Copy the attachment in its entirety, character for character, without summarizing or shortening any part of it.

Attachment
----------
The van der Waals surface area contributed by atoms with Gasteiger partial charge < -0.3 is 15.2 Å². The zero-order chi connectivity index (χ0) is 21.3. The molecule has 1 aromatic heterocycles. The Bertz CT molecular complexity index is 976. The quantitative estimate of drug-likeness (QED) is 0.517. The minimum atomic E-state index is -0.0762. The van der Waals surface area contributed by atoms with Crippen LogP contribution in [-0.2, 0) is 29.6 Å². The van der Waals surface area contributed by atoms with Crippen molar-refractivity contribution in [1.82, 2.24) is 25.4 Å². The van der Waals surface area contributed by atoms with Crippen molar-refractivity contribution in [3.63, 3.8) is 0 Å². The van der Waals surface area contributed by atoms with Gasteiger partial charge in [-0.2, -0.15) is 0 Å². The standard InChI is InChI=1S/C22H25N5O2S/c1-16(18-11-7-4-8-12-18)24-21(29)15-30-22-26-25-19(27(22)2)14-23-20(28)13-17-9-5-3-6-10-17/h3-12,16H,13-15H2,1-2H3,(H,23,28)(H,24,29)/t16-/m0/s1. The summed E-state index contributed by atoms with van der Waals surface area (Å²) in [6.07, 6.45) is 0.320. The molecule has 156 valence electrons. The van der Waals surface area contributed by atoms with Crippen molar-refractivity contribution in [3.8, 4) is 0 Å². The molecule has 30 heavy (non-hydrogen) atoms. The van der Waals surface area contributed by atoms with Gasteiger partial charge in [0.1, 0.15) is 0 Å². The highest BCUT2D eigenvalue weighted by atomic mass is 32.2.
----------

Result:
The van der Waals surface area contributed by atoms with Gasteiger partial charge < -0.3 is 15.2 Å². The zero-order chi connectivity index (χ0) is 21.3. The molecule has 1 aromatic heterocycles. The Bertz CT molecular complexity index is 976. The quantitative estimate of drug-likeness (QED) is 0.517. The minimum atomic E-state index is -0.0762. The van der Waals surface area contributed by atoms with Crippen LogP contribution in [-0.2, 0) is 29.6 Å². The van der Waals surface area contributed by atoms with Crippen molar-refractivity contribution in [1.82, 2.24) is 25.4 Å². The van der Waals surface area contributed by atoms with Crippen molar-refractivity contribution in [3.63, 3.8) is 0 Å². The van der Waals surface area contributed by atoms with Gasteiger partial charge in [-0.2, -0.15) is 0 Å². The standard InChI is InChI=1S/C22H25N5O2S/c1-16(18-11-7-4-8-12-18)24-21(29)15-30-22-26-25-19(27(22)2)14-23-20(28)13-17-9-5-3-6-10-17/h3-12,16H,13-15H2,1-2H3,(H,23,28)(H,24,29)/t16-/m0/s1. The summed E-state index contributed by atoms with van der Waals surface area (Å²) in [6.07, 6.45) is 0.320. The molecule has 156 valence electrons. The van der Waals surface area contributed by atoms with Crippen molar-refractivity contribution in [3.8, 4) is 0 Å². The molecule has 30 heavy (non-hydrogen) atoms. The van der Waals surface area contributed by atoms with Gasteiger partial charge in [0.1, 0.15) is 0 Å². The highest BCUT2D eigenvalue weighted by atomic mass is 32.2.